Audience members listen intently to the speakers.

Bruce Fein, a world-renowned constitutional lawyer and author, spoke next. He explained that international law is not effective if it is neither enforced nor respected. This results in unjust circumstances where the strong do what they wish and the weak suffer what they must. He continued to describe the evidence of intent to commit war crimes by Israeli officials. Cabinet ministers consistently and publicly stated their intent to deny the entire Gaza Strip food, water, and utilities. This is a form of genocide that the 1948 Convention on the Prevention and Punishment of the Crime of Genocide not only prohibits but requires signatories to prevent. The United States, which signed the convention in 1948 and ratified it in 1988, is failing to uphold its obligations by not using its leverage to end the collective punishment. In fact, the US is complicit in the crimes as is provides intelligence to Israeli forces while they attack civilian targets. He concluded by describing how congressional declarations of American support for Israel are unconstitutional. We have become belligerents without declaring war by supporting Israel will military hardware, he said. He noted President Biden was in effect forcing America to wage war alongside the Israelis; and that Congress appears unwilling or unable to hold him accountable. He ended his segment by reminding the audience that the rule of law still reigns supreme in the United States.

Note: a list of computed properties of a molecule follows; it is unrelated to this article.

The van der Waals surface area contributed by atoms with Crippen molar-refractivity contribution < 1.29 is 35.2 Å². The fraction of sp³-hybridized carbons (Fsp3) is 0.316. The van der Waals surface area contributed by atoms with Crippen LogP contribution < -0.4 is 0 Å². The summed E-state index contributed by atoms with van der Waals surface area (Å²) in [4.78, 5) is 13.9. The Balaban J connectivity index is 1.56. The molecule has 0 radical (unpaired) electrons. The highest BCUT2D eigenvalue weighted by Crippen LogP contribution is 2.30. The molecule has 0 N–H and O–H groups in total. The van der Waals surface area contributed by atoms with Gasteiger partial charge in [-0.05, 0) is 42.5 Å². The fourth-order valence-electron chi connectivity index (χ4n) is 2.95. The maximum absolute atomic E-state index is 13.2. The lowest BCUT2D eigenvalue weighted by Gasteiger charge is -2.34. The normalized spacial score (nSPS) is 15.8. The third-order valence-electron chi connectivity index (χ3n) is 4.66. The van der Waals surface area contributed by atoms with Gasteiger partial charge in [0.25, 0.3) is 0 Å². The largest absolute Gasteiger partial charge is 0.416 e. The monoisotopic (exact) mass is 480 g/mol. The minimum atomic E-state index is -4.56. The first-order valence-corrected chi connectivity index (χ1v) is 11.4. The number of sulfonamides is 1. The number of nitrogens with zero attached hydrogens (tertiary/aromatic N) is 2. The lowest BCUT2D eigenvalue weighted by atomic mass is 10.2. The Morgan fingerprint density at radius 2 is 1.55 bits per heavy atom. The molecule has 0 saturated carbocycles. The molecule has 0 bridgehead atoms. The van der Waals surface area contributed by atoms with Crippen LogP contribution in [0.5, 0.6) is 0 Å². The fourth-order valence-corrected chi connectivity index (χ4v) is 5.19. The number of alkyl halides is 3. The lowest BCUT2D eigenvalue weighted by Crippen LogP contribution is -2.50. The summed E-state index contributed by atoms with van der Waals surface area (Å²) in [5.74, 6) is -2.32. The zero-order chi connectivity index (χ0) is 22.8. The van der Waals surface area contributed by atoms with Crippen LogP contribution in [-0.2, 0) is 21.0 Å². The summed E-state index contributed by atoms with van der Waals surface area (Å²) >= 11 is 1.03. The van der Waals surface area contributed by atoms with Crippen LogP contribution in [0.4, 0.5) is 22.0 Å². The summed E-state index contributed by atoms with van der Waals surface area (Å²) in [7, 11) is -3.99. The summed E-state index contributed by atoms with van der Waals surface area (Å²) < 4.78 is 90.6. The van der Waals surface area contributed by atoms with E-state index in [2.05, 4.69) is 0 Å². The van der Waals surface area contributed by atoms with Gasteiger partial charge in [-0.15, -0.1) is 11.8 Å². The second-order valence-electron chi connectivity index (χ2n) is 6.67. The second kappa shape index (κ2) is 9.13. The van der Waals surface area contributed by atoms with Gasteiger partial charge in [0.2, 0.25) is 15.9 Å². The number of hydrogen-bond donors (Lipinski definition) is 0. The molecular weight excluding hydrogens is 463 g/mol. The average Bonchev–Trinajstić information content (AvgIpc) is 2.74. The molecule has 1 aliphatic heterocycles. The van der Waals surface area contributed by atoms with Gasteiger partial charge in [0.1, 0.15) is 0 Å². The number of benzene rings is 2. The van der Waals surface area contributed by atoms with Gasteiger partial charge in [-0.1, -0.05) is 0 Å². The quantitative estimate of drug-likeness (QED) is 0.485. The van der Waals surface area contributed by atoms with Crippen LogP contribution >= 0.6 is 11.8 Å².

The second panel analyzed actions that constitute legal violations of ratified agreements designed to protect civilians and regulate conditions of conflict.

Emily Schaeffer Omer-Man was the final panelists. A human rights litigator, specialist in international humanitarian law as well as international criminal law, and a lecturer at the American University, she began by describing alternatives to the ICC and how individual court systems in each country could hold Israeli war criminals accountable. She described how this strategy has worked in the past. A year after Israel’s 2008 Operation Cast Lead, the Goldstone Report was released. It examined infractions by Palestinians and Israelis, including the accountability structures of the Israeli armed forces. The report stated the Israel’s internal accountability mechanisms were ineffective with multiple examples of cases being closed because of a purported lack of evidence. The lack of effective accountability mechanisms affects the legitimacy of Israeli claims and necessitates action by outside courts to ensure that those responsible are held accountable. Following the Goldstone Report, for example, a British court issued an arrest warrant for Israeli Kadima opposition leader Tzipi Livni due to her complicity in the crimes. Although the UK’s top prosecutor ultimately blocked implementing the warrant, the fact that it was issued is an important precedent. Omer-Man ended her presentation by describing multiple routes available for legal remedy, including prosecuting the Israeli government for their establishment of illegal settlements on expropriated land.

The National Interest Foundation concluded by thanking the panelists, moderators, and the audience for making the event possible. The insights shared were acknowledged for helping generate new ideas, conversations, and possible actions.

The full event is available to view on the NIF’s YouTube channel linked here.